Informal: get-together.
Translations
مَجْمَع، جَماعَةُ المُصَلّين
kongregaceshromáždění
forsamlingmenighed
gyülekezet
mann-/kirkjusöfnuîur
kongregácia

congregation

[ˌkɒŋgrɪˈgeɪʃən] N
1. (Rel) → fieles mpl, feligreses mpl
2. (= assembly) → reunión f

congregation

[ˌkɒŋgrɪˈgeɪʃən] nassemblée f (des fidèles)

congregation

n
Versammlung f; (not planned) → Ansammlung f; (= people in cities etc)Zusammenballung f
(Eccl) → Gemeinde f; (of cardinals)Kongregation f

congregation

[ˌkɒŋgrɪˈgeɪʃn] n (worshippers) → assemblea (dei fedeli); (parishioners) → parrocchiani mpl, congregazione f

congregate

(ˈkoŋgrigeit) verb
to come or bring together. A large crowd congregated in the street.
ˌcongreˈgation noun
a group gathered together, especially people in a church for a service, or belonging to a church. The minister visited all the members of his congregation.
References in classic literature ?
He talked to his congregation and in his talk said that it was a mistake for people to think of their minister as a man set aside and intended by nature to lead a blameless life.
Maule's Lane, or Pyncheon Street, as it were now more decorous to call it, was thronged, at the appointed hour, as with a congregation on its way to church.
People say," said another, "that the Reverend Master Dimmesdale, her godly pastor, takes it very grievously to heart that such a scandal should have come upon his congregation.
I only sat there on my tomb and read into what my little friend had said to me the fullness of its meaning; by the time I had grasped the whole of which I had also embraced, for absence, the pretext that I was ashamed to offer my pupils and the rest of the congregation such an example of delay.
Entering, I found a small scattered congregation of sailors, and sailors' wives and widows.
even while living) in the congregation of the dead.
Then she rose--and all the congregation stood while she walked down the aisle.
The congregation being fully assembled, now, the bell rang once more, to warn laggards and stragglers, and then a solemn hush fell upon the church which was only broken by the tittering and whispering of the choir in the gallery.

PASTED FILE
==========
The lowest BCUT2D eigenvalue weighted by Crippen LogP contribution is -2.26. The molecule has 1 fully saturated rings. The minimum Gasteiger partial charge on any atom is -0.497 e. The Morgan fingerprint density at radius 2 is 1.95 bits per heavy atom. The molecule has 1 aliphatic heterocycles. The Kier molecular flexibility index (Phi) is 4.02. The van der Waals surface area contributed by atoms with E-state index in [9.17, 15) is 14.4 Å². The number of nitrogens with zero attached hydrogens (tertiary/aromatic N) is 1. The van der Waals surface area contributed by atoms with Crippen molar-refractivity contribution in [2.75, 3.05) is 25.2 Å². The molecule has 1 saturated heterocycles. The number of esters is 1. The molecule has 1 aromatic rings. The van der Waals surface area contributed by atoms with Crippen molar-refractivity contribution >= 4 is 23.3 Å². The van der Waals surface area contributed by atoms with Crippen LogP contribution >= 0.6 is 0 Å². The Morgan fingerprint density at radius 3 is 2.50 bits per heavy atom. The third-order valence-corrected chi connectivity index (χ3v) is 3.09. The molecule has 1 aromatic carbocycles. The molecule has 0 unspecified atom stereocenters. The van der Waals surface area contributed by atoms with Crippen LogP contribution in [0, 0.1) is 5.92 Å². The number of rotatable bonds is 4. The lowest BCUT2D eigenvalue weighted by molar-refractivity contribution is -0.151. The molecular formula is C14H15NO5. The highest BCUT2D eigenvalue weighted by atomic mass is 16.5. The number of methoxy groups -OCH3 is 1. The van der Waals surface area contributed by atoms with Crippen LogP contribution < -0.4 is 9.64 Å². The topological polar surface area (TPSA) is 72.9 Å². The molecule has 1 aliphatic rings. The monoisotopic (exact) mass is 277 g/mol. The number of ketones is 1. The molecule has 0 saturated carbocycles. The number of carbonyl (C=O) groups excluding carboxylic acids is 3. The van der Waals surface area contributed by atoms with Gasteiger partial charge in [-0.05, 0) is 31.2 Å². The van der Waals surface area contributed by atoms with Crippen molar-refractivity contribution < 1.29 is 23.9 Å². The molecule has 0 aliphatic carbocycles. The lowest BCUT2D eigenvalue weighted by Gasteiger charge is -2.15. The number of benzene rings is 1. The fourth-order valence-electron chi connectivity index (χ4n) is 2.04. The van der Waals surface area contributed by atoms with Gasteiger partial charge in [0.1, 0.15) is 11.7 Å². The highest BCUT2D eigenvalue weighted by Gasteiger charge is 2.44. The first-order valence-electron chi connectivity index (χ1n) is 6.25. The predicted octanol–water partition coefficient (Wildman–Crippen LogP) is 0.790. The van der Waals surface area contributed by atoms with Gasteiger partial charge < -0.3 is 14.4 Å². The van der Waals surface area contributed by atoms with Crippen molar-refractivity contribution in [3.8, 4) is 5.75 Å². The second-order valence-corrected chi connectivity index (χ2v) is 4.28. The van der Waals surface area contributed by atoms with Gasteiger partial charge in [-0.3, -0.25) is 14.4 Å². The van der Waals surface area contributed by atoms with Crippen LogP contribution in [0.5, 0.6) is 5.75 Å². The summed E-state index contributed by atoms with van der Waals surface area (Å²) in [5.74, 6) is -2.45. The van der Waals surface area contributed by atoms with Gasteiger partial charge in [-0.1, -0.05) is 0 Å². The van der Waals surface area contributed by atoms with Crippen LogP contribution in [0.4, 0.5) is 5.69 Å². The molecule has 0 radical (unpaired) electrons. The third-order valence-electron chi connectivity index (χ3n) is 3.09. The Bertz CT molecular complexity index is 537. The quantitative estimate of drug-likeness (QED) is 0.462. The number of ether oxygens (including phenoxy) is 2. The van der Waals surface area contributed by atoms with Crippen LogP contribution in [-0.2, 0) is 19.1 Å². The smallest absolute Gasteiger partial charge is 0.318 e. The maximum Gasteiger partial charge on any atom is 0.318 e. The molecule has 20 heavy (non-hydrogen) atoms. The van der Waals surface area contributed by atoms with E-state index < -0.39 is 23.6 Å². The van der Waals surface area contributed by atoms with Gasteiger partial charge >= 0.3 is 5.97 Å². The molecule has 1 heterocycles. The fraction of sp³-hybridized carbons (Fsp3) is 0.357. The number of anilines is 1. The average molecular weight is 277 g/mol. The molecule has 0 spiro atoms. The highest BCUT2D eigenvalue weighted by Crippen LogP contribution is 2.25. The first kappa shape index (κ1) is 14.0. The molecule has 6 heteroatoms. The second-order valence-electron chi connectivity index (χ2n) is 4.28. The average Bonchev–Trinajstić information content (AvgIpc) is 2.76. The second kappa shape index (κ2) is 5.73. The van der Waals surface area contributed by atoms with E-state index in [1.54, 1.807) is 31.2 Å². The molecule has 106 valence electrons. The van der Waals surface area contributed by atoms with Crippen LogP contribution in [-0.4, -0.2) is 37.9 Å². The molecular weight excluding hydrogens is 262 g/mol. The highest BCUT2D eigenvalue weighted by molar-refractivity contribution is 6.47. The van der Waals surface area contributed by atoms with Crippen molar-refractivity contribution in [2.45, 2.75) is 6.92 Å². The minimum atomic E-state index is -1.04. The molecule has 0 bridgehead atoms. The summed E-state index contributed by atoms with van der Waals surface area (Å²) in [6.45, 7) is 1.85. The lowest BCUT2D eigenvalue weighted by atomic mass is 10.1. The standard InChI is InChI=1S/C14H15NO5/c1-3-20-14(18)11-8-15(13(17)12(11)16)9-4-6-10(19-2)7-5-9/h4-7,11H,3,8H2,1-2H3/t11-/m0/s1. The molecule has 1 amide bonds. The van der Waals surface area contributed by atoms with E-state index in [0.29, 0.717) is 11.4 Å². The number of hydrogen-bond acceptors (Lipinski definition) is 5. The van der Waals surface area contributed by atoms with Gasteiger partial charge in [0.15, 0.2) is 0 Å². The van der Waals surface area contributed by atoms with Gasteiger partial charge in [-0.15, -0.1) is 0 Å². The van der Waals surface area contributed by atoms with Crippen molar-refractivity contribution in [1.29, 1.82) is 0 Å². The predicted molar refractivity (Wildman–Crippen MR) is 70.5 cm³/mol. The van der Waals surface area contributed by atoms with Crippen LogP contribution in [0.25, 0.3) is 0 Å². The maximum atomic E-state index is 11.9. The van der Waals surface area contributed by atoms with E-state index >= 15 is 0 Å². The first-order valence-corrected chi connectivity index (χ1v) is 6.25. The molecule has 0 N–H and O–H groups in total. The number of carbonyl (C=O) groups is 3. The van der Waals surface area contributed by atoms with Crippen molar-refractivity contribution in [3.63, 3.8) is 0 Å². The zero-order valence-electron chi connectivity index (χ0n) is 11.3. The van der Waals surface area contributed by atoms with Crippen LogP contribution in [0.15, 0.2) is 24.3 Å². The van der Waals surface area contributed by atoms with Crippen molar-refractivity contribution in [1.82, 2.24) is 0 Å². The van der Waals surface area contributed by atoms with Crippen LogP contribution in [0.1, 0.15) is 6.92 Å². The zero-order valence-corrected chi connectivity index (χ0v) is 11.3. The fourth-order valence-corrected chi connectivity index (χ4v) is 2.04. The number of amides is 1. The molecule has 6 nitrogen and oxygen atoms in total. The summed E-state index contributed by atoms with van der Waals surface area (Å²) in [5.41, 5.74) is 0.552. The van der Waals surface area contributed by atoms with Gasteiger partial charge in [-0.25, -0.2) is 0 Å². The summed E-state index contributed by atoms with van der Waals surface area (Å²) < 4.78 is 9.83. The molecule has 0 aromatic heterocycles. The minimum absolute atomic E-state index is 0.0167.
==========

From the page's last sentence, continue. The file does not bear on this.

His congregation up to Parsonsfield clubbed together and give him that gold watch he carries; I s'pose he'd 'a' handed that over too, only heathens always tell time by the sun 'n' don't need watches.
Led by her, I passed from compartment to compartment, from passage to passage, of a large and irregular building; till, emerging from the total and somewhat dreary silence pervading that portion of the house we had traversed, we came upon the hum of many voices, and presently entered a wide, long room, with great deal tables, two at each end, on each of which burnt a pair of candles, and seated all round on benches, a congregation of girls of every age, from nine or ten to twenty.
All day had been flooding with rain; we could not go to church, so Joseph must needs get up a congregation in the garret; and, while Hindley and his wife basked downstairs before a comfortable fire - doing anything but reading their Bibles, I'll answer for it - Heathcliff, myself, and the unhappy ploughboy were commanded to take our prayer-books, and mount: we were ranged in a row, on a sack of corn, groaning and shivering, and hoping that Joseph would shiver too, so that he might give us a short homily for his own sake.
Kirke's sister and her children were staying with a friend at Aldborough, and Kirke's sister was one of the congregation.